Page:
On the heels of a cancelled school trip to Mammoth Cave, 9-year-old Meredith Gold fired off an e-mail to three congressmen from her home state of Kentucky asking that they get their act together. Mammoth Cave is a national park, and due to the government shutdown, it is closed to the public.
Expressing her disappointment, Gold wrote:
"Some kids may not be able to go to places like these unless they go there with their class. Also my family loves going to the Great Smoky Mountains National Park. We were going to go there next week, but now maybe not."
She speaks the truth. Attempting to encourage compromise, Gold continued: "At my school when we get into disagreements we compromise, work as a team, use leadership, have a positive attitude, and respect each other. I encourage you to do this in Washington, D.C."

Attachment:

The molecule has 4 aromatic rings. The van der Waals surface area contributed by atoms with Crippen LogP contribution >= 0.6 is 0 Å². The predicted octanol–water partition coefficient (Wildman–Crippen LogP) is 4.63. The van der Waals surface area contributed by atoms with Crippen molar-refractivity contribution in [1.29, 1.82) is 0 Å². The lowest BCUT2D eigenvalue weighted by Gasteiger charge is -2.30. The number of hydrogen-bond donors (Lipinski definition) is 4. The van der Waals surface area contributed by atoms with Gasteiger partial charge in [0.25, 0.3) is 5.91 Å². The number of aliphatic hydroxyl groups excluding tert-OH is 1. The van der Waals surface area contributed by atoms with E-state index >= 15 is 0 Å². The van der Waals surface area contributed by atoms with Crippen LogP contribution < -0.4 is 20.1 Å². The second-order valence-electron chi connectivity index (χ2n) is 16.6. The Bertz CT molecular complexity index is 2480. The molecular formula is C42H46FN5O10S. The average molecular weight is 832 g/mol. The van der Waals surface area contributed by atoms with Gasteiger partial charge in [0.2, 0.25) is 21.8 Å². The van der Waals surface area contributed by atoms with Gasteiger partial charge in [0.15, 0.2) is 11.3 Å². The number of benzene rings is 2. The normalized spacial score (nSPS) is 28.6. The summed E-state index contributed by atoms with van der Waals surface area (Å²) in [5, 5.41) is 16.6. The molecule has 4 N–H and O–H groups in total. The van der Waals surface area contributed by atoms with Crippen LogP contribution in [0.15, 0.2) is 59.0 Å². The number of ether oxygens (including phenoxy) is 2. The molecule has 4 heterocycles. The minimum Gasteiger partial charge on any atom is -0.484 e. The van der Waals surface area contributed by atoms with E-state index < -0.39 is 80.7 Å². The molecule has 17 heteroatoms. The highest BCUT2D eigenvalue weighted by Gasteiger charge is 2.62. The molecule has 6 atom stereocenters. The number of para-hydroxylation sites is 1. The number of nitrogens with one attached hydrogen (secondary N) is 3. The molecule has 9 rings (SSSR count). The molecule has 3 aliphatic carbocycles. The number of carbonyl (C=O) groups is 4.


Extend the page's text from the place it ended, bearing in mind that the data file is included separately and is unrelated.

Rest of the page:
The shutdown's repercussions go far beyond cancelled school trips. Hundreds of thousands of workers are furloughed and agencies are losing large quantities of staff.
As Jon Stewart pointed out last night , what upset the media, and specifically the Fox News crowd concerning the sequester, was the cancelled White House tours, not the higher loss of work that resulted, nor the cuts made to unemployment benefits, housing aid, and educational programs.
Will this email sway legislators? Who knows, but it's worth a try. Regardless, it says something about a culture that is more inclined to hear the cries of a schoolgirl who missed a school trip rather than the cries of children and their families in vulnerable circumstances, with educational and employment opportunities seemingly hardly in sight.